Second Chance Last Opportunity helps people

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Anne Larkin/Catalyst

April Glasco in the SCLO building.

In 1995, April Glasco gave away everything in her Newtown convenience store and dedicated herself to setting up an organization to simply “help people.” In the past 16 years, Second Chance Last Opportunity (SCLO) has grown to be a beneficial part of the community, providing life-skills classes, youth empowerment programs and various other forms of support for a wide variety of community members. Glasco has had a tough battle with abuse and illness to get to where she is today, head of her much hoped for organization.

Glasco has her own story, having extricated herself from an abusive marriage before founding the organization. But its name carries a tale as well. Her father had dreamt of Glasco starting a non-profit titled “Last Opportunity,” but Glasco fell ill before she had the chance. She underwent an emergency operation, without which it’s likely she would not have survived. This inspired the other half of the name — second chance.

The organization aims to help people in the ways that they specifically need and are ready for — giving them a second chance before it’s their last opportunity. Instead of doling out alms, SCLO uses “tough love” to help people better themselves and improve their own situation.

“I’m basically molded to be where I’m at today,” she says, presiding over a meeting room in her bright purple building on Martin Luther King Jr. Way. Having spent time as both a caretaker at the local juvenile detention center and working at a local rehabilitation center, she has not only experienced many of the trials that visitors to SCLO face but has also learned to help others work through them.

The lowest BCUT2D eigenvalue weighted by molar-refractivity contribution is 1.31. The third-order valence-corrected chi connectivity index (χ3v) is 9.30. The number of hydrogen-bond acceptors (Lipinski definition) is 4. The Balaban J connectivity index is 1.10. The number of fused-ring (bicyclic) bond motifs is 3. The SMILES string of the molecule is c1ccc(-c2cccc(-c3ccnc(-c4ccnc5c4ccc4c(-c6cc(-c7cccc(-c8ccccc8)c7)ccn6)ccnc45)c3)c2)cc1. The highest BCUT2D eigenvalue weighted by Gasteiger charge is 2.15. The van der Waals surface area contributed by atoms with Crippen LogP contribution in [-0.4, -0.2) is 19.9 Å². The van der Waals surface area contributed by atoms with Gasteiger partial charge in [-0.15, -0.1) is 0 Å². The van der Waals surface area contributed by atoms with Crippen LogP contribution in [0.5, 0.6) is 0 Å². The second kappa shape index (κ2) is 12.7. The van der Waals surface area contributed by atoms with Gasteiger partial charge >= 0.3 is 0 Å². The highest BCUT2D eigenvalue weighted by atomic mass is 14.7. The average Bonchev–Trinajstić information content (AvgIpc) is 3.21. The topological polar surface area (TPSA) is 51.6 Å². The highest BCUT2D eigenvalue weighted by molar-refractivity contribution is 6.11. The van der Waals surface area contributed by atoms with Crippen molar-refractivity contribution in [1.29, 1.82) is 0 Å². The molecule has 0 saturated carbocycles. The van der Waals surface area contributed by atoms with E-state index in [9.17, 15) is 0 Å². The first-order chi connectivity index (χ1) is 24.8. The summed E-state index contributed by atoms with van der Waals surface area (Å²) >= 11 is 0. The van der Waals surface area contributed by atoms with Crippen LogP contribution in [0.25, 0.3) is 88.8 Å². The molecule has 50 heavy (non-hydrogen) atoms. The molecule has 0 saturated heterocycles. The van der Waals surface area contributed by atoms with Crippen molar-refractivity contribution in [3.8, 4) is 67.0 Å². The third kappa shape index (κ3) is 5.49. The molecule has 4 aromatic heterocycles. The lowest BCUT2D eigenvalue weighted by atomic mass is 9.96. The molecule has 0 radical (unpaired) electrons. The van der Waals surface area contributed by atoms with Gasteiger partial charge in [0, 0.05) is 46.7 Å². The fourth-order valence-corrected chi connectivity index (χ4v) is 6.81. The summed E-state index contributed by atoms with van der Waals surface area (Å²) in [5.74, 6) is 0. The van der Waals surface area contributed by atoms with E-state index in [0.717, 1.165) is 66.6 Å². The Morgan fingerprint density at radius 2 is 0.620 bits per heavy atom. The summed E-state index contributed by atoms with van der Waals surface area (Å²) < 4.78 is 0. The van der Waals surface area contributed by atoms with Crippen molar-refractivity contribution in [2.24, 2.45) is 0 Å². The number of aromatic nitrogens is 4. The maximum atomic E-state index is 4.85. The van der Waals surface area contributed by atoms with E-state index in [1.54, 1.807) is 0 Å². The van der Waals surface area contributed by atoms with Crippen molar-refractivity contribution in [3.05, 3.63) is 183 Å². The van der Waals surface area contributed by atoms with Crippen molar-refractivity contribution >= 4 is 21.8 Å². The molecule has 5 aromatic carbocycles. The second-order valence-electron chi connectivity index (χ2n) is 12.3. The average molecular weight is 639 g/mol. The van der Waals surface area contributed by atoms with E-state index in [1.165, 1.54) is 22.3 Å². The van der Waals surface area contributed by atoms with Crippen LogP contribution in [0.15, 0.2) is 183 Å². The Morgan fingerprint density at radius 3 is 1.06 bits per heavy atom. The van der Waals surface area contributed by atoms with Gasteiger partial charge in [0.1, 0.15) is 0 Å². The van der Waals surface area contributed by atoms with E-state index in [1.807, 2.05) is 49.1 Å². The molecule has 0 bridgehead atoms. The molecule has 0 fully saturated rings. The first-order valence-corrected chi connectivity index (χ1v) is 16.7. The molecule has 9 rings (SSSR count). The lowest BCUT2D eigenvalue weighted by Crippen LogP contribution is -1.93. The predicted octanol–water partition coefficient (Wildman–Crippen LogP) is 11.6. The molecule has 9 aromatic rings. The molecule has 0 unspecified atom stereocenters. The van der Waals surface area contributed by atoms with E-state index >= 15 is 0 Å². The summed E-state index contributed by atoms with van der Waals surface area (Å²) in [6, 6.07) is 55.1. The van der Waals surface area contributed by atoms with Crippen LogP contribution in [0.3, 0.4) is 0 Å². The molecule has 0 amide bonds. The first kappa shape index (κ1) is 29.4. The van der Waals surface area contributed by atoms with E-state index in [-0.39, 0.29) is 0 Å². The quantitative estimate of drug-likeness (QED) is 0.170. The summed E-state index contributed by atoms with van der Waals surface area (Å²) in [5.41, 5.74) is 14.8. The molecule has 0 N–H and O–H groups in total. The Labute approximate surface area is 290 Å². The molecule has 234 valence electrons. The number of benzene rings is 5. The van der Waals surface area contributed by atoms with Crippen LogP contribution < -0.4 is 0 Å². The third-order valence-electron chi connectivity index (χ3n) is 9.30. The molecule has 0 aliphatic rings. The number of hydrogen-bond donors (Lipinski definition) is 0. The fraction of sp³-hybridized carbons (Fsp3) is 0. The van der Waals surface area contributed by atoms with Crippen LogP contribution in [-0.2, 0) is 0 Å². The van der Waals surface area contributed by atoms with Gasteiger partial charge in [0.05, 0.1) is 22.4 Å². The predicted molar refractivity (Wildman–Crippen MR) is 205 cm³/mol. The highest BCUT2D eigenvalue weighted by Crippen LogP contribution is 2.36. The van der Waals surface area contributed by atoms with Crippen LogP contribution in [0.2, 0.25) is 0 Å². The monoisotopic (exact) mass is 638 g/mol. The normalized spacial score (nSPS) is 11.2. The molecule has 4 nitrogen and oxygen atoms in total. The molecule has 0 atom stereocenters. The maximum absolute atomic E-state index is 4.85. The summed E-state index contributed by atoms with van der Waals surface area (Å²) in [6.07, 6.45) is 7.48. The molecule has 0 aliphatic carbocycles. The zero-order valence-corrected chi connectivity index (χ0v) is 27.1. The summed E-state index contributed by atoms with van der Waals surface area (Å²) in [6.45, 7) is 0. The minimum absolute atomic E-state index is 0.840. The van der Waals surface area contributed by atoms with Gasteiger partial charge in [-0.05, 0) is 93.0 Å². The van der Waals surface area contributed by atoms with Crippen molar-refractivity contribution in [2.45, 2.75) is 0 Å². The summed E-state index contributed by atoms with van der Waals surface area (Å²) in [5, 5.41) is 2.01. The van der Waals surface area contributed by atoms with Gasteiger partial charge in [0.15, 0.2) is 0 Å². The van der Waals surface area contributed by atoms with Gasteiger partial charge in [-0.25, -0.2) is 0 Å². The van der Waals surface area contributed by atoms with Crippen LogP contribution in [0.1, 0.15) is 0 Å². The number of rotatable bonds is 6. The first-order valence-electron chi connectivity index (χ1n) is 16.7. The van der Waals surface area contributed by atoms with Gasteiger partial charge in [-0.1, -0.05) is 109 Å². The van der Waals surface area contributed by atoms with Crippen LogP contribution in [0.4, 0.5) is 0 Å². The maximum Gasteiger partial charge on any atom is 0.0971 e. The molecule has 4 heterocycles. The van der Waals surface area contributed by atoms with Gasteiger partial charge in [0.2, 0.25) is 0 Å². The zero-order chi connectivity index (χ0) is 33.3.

SCLO’s main focus is life skills classes — time management, money management, anger management, health awareness, parenting and job preparation. The organization also runs program called SISTA, a HIV/AIDS awareness program funded by the Florida Department of Health that aims to educate young women to be strong and safe and survive. SCLO is part of the HIV/AIDS Network of Southwest Florida and provides HIV testing and counseling. Youth programs aim to help young people of the community learn to “calculate the difference” — make wise choices from budgeting for school supplies to much weightier decisions.

“We together as a whole collaborate to change one person, and it can change that entire family,” Glasco explained. Community members are welcome to come for counseling services, health services, classes or even to just use a computer. Just off the foyer of SCLO is a business center open to all, where people can come and develop their resumes, fax important documents and work on the computer.

Though SCLO has experienced a great amount of support from the Sarasota community, they’re always in need of help. Fundraising is a constant concern: there are monetary needs to just keep the office itself running in addition to putting on the classes. Volunteers willing and able to teach classes are welcome to share their skills with others, and those who may not have a lesson to give but just want to help can always lend a hand painting or fundraising or whatever needs doing at Second Chance Last Opportunity — a place to help people.

Contact Info

1933 Dr. Martin Luther King Jr. Way

(941) 360-8660

Some Volunteer Opportunities: fundraising events, Farmer’s Market booth, mentoring, marketing, assisting with the newsletter.

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